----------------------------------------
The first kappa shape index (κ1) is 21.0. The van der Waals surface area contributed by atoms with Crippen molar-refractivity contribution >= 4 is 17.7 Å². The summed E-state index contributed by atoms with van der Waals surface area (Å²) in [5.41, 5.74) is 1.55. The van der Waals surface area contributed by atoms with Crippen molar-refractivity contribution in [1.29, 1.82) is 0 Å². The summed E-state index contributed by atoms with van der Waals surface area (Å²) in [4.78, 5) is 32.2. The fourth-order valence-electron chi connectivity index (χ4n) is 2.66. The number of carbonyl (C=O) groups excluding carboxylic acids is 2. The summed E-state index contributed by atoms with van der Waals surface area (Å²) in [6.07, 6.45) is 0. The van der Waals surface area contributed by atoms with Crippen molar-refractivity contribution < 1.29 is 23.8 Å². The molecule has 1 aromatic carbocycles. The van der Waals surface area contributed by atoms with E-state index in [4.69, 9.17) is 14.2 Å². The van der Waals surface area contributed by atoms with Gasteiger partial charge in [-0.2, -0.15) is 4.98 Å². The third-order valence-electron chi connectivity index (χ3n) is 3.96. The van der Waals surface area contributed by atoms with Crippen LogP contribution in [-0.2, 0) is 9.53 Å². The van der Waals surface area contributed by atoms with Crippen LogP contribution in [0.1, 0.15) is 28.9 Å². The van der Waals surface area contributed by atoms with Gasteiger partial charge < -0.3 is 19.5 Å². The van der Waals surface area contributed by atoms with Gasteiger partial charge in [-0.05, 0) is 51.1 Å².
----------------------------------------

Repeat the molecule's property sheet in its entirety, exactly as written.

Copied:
The first kappa shape index (κ1) is 21.0. The van der Waals surface area contributed by atoms with Crippen molar-refractivity contribution >= 4 is 17.7 Å². The summed E-state index contributed by atoms with van der Waals surface area (Å²) in [5.41, 5.74) is 1.55. The van der Waals surface area contributed by atoms with Crippen molar-refractivity contribution in [1.29, 1.82) is 0 Å². The summed E-state index contributed by atoms with van der Waals surface area (Å²) in [4.78, 5) is 32.2. The fourth-order valence-electron chi connectivity index (χ4n) is 2.66. The number of carbonyl (C=O) groups excluding carboxylic acids is 2. The summed E-state index contributed by atoms with van der Waals surface area (Å²) in [6.07, 6.45) is 0. The van der Waals surface area contributed by atoms with Crippen molar-refractivity contribution < 1.29 is 23.8 Å². The molecule has 1 aromatic carbocycles. The van der Waals surface area contributed by atoms with E-state index in [4.69, 9.17) is 14.2 Å². The van der Waals surface area contributed by atoms with Gasteiger partial charge in [-0.2, -0.15) is 4.98 Å². The third-order valence-electron chi connectivity index (χ3n) is 3.96. The van der Waals surface area contributed by atoms with Crippen LogP contribution in [-0.2, 0) is 9.53 Å². The van der Waals surface area contributed by atoms with Crippen LogP contribution in [0.1, 0.15) is 28.9 Å². The van der Waals surface area contributed by atoms with Gasteiger partial charge < -0.3 is 19.5 Å². The van der Waals surface area contributed by atoms with Gasteiger partial charge in [-0.05, 0) is 51.1 Å².